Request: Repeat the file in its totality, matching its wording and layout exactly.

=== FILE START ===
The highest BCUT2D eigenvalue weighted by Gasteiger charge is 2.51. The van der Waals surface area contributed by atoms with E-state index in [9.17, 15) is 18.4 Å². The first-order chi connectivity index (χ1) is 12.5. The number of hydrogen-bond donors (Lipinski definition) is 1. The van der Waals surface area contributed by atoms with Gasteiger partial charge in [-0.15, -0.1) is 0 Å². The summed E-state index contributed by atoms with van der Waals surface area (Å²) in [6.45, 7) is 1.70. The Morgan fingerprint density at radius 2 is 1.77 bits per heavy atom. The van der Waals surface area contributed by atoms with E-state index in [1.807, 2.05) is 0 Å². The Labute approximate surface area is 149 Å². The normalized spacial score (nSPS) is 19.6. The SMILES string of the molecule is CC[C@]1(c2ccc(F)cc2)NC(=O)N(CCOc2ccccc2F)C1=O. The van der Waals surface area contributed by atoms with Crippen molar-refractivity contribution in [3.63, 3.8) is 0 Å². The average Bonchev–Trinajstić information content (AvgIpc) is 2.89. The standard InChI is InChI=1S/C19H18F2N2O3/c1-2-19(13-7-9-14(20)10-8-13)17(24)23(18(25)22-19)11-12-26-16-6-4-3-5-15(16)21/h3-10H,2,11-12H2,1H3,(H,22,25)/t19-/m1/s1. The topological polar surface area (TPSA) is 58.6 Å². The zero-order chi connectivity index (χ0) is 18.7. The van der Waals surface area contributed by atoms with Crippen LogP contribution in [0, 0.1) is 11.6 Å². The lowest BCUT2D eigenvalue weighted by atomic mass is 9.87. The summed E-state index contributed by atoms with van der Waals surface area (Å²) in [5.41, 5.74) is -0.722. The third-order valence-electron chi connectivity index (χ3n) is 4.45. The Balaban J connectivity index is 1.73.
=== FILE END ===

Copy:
The highest BCUT2D eigenvalue weighted by Gasteiger charge is 2.51. The van der Waals surface area contributed by atoms with E-state index in [9.17, 15) is 18.4 Å². The first-order chi connectivity index (χ1) is 12.5. The number of hydrogen-bond donors (Lipinski definition) is 1. The van der Waals surface area contributed by atoms with Gasteiger partial charge in [-0.15, -0.1) is 0 Å². The summed E-state index contributed by atoms with van der Waals surface area (Å²) in [6.45, 7) is 1.70. The Morgan fingerprint density at radius 2 is 1.77 bits per heavy atom. The van der Waals surface area contributed by atoms with E-state index in [1.807, 2.05) is 0 Å². The Labute approximate surface area is 149 Å². The normalized spacial score (nSPS) is 19.6. The SMILES string of the molecule is CC[C@]1(c2ccc(F)cc2)NC(=O)N(CCOc2ccccc2F)C1=O. The van der Waals surface area contributed by atoms with Crippen molar-refractivity contribution in [3.63, 3.8) is 0 Å². The average Bonchev–Trinajstić information content (AvgIpc) is 2.89. The standard InChI is InChI=1S/C19H18F2N2O3/c1-2-19(13-7-9-14(20)10-8-13)17(24)23(18(25)22-19)11-12-26-16-6-4-3-5-15(16)21/h3-10H,2,11-12H2,1H3,(H,22,25)/t19-/m1/s1. The topological polar surface area (TPSA) is 58.6 Å². The zero-order chi connectivity index (χ0) is 18.7. The van der Waals surface area contributed by atoms with Crippen LogP contribution in [0, 0.1) is 11.6 Å². The lowest BCUT2D eigenvalue weighted by atomic mass is 9.87. The summed E-state index contributed by atoms with van der Waals surface area (Å²) in [5.41, 5.74) is -0.722. The third-order valence-electron chi connectivity index (χ3n) is 4.45. The Balaban J connectivity index is 1.73.